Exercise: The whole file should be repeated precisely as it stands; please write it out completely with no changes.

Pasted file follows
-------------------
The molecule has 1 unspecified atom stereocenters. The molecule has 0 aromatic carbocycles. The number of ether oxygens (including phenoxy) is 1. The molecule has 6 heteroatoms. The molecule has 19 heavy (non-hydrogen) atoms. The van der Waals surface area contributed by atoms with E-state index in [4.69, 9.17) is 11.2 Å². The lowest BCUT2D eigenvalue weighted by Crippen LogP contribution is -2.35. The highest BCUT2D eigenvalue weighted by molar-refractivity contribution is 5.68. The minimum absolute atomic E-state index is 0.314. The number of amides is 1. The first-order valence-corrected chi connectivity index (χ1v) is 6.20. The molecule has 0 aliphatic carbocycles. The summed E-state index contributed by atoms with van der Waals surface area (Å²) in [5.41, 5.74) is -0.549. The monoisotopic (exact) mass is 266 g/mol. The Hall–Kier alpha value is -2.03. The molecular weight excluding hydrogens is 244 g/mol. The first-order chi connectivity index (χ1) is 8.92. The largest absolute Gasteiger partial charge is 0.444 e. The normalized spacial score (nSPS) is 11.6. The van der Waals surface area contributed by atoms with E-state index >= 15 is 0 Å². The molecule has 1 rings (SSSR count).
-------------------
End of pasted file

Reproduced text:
The molecule has 1 unspecified atom stereocenters. The molecule has 0 aromatic carbocycles. The number of ether oxygens (including phenoxy) is 1. The molecule has 6 heteroatoms. The molecule has 19 heavy (non-hydrogen) atoms. The van der Waals surface area contributed by atoms with E-state index in [4.69, 9.17) is 11.2 Å². The lowest BCUT2D eigenvalue weighted by Crippen LogP contribution is -2.35. The highest BCUT2D eigenvalue weighted by molar-refractivity contribution is 5.68. The minimum absolute atomic E-state index is 0.314. The number of amides is 1. The first-order valence-corrected chi connectivity index (χ1v) is 6.20. The molecule has 0 aliphatic carbocycles. The summed E-state index contributed by atoms with van der Waals surface area (Å²) in [5.41, 5.74) is -0.549. The monoisotopic (exact) mass is 266 g/mol. The Hall–Kier alpha value is -2.03. The molecular weight excluding hydrogens is 244 g/mol. The first-order chi connectivity index (χ1) is 8.92. The largest absolute Gasteiger partial charge is 0.444 e. The normalized spacial score (nSPS) is 11.6. The van der Waals surface area contributed by atoms with E-state index >= 15 is 0 Å². The molecule has 1 rings (SSSR count).